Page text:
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Tamariki find confidence and pride on jiu jitsu mats

By Sport BOP
children learning jiu jitsu

Students at Te Kura o Tāneatua in the Eastern Bay of Plenty are getting active and developing their leadership skills thanks to a popular Brazilian jiu jitsu programme.

The classes started in 2020 when Principal Mārama Stewart was looking for innovative ways to encourage the school’s tamariki to have fun, build fitness, learn self-control and attend school on a regular basis.

The programme’s initial success prompted Mārama to apply for Tū Manawa Active Aotearoa funding to ensure new and existing students could continue to benefit from the experience in 2022.

“Jiu jitsu is a game of control,” explains Mārama.

“It’s kind of like chess, but using your whole body. That is a really important thing for our tamariki to learn – self-control, self-management.”

Rehia in grade 7 loves taking part in the classes: “I usually stay calm and take deep breaths. It helps me stay calm and control my emotions, and helps me be a good leader for others.”

Located at the foothills of Te Urewera, Te Kura o Tāneatua is a small rural school of 137 tamariki. The school’s location means families must travel out of town to access martial arts classes or similar opportunities.

Mārama was keen to make sure her students had the same opportunities available to tamariki in nearby Whakatāne, so kickstarted the programme by reaching out to Whakatāne MMA Centre to see if they could help. Instructor Jerry Stensness jumped at the chance as he felt the classes would be a great way to channel the energy of schoolyard play fights, that often went awry, into an activity that was fun and empowered tamariki with a sense of responsibility.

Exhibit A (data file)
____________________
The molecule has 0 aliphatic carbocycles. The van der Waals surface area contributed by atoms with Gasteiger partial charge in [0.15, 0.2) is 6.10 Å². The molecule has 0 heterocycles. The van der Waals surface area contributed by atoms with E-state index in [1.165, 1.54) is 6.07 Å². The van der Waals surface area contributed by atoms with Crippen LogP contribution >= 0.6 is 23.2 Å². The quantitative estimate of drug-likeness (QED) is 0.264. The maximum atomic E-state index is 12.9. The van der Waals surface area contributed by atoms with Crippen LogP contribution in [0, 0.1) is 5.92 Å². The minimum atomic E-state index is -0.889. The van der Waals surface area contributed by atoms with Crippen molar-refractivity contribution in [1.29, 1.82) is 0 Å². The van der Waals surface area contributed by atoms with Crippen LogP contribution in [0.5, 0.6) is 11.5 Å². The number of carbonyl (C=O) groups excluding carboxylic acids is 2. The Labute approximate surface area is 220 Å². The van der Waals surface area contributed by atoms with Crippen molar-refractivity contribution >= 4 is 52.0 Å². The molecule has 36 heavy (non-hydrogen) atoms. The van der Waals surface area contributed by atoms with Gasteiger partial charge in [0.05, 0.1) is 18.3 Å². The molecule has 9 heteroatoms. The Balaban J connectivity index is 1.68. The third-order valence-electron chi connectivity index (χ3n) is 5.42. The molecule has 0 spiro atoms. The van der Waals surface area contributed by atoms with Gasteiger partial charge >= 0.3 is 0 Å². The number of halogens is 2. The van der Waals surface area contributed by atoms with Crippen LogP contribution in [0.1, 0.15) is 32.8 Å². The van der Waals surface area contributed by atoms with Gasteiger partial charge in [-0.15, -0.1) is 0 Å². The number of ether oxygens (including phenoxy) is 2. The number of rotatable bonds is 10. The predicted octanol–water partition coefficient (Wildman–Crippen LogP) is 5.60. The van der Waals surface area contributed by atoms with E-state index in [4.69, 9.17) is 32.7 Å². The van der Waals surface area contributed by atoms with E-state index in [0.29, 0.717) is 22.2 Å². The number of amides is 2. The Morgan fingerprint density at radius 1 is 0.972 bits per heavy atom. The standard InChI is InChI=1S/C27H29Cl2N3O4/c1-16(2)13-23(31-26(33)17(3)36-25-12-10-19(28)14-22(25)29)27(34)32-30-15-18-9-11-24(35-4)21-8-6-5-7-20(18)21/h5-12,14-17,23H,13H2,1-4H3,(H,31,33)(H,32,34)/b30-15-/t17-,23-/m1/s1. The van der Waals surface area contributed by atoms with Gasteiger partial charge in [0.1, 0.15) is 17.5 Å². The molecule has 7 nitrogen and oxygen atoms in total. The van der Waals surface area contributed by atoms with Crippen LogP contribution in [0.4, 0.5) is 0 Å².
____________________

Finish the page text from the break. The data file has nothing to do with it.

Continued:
“We run the programme once a week in a classroom setting, so it’s not an individual thing and you have to get along with the other students if you want to get good at this,” explains Jerry.

Jerry starts the sessions with a warm-up to encourage the tamariki to get moving, then a learning component of one or two techniques before students play a few games and finish with a bow and a handshake.

“In jiu jitsu you need a training partner. There’s a back and forth, so they know that, ok, I have to be calm, I have to be more in control of my emotions and my body in order to actually join in on the programme.”

Mārama agrees, and says Brazilian jiu jitsu has been an amazing martial art for the students to learn because it involves no striking, punching or kicking, and is built on mutual respect. She’s also noticed a big change in students as they build their confidence and become proud of who they are.

“That also makes parents excited because they love seeing their kids fit, healthy and active and happy and excited to go to school.”

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